updated 09:15 am EDT, Tue May 5, 2009
Strict P2P bill considered
A US House of Representatives hearing scheduled for later today will be devoted to deciding if a law should be made that requires peer-to-peer (P2P) programs to issue a specific notice to users that warns them that their files may be shared, CNET has reported. The Informed P2P User Act bill introduced in March by California Republican Mary Bono Back will be the focus of the hearing. The wording in the Act, which would require P2P software to allow file sharing only if two rules are met, could also apply to web browsers, FTP applications, IM programs and any other applications that send and receive files.
Under the proposed legislation, software that does not provide users with a "clear and conspicuous notice" of what it does and requires them to provide "informed consent" every time it is opened will be "unlawful."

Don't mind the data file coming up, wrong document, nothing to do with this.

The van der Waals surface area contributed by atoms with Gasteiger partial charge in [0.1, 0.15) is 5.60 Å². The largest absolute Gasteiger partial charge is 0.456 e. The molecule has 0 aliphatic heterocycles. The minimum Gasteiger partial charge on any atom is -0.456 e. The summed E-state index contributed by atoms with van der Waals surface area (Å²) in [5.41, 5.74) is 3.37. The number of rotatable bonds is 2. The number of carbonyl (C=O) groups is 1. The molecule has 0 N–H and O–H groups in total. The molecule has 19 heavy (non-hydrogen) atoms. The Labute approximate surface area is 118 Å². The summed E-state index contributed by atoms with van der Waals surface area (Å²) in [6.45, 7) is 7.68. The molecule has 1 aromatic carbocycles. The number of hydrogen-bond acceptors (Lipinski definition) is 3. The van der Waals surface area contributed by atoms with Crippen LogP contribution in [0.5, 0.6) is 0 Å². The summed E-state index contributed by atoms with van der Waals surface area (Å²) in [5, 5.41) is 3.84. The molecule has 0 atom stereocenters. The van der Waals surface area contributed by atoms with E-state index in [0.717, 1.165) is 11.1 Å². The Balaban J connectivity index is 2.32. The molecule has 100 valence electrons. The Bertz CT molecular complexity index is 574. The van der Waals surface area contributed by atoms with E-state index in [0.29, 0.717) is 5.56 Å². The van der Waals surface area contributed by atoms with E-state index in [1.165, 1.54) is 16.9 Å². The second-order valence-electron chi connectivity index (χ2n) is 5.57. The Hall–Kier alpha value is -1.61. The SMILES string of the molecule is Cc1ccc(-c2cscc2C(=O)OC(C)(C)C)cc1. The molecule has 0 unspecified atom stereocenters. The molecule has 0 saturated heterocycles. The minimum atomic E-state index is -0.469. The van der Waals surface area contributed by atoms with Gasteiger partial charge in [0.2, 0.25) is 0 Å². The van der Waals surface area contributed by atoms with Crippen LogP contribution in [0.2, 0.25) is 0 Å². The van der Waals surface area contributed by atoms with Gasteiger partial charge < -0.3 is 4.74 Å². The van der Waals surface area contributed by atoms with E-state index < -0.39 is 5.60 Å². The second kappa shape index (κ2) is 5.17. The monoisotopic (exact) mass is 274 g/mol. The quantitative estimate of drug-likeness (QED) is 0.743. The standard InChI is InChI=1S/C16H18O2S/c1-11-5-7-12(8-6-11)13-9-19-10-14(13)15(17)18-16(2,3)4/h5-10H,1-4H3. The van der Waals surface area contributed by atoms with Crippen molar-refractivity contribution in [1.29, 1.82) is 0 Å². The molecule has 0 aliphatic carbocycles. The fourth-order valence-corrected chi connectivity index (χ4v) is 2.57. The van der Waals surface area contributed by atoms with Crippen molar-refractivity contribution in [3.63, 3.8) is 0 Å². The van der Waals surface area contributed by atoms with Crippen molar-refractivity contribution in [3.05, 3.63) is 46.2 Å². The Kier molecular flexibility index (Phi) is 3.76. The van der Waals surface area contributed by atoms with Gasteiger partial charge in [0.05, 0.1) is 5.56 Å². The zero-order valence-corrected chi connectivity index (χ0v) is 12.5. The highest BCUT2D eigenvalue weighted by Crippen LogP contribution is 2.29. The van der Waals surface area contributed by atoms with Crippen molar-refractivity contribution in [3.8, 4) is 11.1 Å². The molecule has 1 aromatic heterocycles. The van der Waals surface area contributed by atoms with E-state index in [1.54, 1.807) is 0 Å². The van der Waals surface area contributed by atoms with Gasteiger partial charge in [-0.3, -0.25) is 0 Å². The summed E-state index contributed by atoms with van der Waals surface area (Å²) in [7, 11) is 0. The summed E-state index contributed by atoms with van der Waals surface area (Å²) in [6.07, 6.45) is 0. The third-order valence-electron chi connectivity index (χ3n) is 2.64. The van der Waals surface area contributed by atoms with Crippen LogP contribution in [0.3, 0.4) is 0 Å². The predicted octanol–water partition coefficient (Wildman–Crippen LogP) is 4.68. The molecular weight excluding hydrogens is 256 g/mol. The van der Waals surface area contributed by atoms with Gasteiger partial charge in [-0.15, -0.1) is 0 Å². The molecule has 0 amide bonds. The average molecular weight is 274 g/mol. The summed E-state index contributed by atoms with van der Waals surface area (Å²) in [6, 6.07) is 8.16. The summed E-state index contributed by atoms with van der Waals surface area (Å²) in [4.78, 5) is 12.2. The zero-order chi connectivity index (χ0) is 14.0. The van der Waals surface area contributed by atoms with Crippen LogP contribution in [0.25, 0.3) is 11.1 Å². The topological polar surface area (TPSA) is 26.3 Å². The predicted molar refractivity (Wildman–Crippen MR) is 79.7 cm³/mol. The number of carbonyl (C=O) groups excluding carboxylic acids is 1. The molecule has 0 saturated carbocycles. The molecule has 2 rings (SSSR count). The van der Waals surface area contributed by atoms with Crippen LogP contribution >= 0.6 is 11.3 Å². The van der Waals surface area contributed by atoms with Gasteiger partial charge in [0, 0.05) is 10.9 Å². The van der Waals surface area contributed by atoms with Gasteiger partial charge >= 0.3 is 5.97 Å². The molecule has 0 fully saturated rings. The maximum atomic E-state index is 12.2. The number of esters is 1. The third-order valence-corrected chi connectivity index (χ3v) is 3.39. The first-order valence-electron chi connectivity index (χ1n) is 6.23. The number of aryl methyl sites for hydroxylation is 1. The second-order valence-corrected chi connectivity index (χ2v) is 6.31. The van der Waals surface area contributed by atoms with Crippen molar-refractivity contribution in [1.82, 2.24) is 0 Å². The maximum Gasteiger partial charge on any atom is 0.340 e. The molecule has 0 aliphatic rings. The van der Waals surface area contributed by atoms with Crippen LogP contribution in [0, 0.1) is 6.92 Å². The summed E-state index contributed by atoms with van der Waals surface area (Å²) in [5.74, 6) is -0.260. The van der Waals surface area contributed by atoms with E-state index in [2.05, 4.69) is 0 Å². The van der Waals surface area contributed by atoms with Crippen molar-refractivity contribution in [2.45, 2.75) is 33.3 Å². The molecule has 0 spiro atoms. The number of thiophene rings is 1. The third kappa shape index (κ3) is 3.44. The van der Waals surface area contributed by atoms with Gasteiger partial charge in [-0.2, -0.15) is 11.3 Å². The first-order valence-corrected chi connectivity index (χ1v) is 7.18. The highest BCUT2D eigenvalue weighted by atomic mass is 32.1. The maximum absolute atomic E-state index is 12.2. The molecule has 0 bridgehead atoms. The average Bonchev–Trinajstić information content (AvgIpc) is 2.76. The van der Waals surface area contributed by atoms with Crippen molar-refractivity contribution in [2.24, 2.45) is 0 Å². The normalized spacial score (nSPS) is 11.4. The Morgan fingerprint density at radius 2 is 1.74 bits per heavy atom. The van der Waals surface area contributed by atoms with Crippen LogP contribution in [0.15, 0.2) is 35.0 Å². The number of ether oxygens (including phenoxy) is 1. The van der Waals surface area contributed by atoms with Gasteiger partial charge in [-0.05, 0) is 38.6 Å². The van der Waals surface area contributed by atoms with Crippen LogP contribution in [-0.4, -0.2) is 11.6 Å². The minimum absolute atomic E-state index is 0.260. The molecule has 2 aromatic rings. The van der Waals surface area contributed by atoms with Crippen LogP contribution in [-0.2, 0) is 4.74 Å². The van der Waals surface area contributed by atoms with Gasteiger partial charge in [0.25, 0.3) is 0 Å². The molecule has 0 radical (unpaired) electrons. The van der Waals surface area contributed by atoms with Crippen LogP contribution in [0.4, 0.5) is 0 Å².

All recent Microsoft Windows, Linux, and OS X operating systems would need to comply if the bill is passed, and launching a web browser would also require a "click to agree to terms and conditions" box. Such a restriction would potentially restrict the freedom afforded by the Internet; however, it's widely believed the bill, at least in its complete form, will not be passed through to become law due to challenges over its scope.